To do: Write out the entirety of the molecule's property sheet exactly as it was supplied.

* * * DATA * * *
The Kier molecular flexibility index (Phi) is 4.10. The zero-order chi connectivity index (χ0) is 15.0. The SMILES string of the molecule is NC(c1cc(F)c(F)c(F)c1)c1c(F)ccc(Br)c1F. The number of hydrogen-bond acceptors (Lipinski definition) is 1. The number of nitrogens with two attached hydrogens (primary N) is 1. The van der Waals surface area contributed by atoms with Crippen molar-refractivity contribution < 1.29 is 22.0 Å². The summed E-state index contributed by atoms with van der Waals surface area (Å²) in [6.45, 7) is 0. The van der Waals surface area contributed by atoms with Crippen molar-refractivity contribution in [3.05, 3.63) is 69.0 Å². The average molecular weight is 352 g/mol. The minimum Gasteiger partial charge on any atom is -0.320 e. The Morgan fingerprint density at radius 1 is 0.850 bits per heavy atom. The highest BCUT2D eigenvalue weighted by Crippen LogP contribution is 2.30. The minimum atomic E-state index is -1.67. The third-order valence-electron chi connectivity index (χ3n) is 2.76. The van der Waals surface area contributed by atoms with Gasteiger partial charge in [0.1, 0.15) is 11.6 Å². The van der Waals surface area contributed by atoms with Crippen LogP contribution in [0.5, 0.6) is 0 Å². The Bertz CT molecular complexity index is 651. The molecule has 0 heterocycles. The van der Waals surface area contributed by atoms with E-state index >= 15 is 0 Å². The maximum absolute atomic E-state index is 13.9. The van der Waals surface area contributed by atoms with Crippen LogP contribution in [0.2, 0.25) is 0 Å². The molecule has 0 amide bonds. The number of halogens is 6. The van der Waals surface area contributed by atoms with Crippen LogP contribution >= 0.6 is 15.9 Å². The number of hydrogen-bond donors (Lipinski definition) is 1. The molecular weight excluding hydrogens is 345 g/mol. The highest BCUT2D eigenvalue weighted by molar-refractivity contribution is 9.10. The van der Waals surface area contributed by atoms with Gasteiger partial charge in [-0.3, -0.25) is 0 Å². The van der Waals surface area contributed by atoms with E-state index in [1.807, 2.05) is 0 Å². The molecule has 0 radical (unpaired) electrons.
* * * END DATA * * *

The Kier molecular flexibility index (Phi) is 4.10. The zero-order chi connectivity index (χ0) is 15.0. The SMILES string of the molecule is NC(c1cc(F)c(F)c(F)c1)c1c(F)ccc(Br)c1F. The number of hydrogen-bond acceptors (Lipinski definition) is 1. The number of nitrogens with two attached hydrogens (primary N) is 1. The van der Waals surface area contributed by atoms with Crippen molar-refractivity contribution < 1.29 is 22.0 Å². The summed E-state index contributed by atoms with van der Waals surface area (Å²) in [6.45, 7) is 0. The van der Waals surface area contributed by atoms with Crippen molar-refractivity contribution in [3.05, 3.63) is 69.0 Å². The average molecular weight is 352 g/mol. The minimum Gasteiger partial charge on any atom is -0.320 e. The Morgan fingerprint density at radius 1 is 0.850 bits per heavy atom. The highest BCUT2D eigenvalue weighted by Crippen LogP contribution is 2.30. The minimum atomic E-state index is -1.67. The third-order valence-electron chi connectivity index (χ3n) is 2.76. The van der Waals surface area contributed by atoms with Gasteiger partial charge in [0.1, 0.15) is 11.6 Å². The van der Waals surface area contributed by atoms with Crippen LogP contribution in [0.5, 0.6) is 0 Å². The Bertz CT molecular complexity index is 651. The molecule has 0 heterocycles. The van der Waals surface area contributed by atoms with E-state index >= 15 is 0 Å². The maximum absolute atomic E-state index is 13.9. The van der Waals surface area contributed by atoms with Crippen LogP contribution in [0.2, 0.25) is 0 Å². The molecule has 0 amide bonds. The number of halogens is 6. The van der Waals surface area contributed by atoms with Crippen LogP contribution >= 0.6 is 15.9 Å². The number of hydrogen-bond donors (Lipinski definition) is 1. The molecular weight excluding hydrogens is 345 g/mol. The highest BCUT2D eigenvalue weighted by molar-refractivity contribution is 9.10. The van der Waals surface area contributed by atoms with Gasteiger partial charge in [-0.3, -0.25) is 0 Å². The van der Waals surface area contributed by atoms with E-state index in [1.807, 2.05) is 0 Å². The molecule has 0 radical (unpaired) electrons.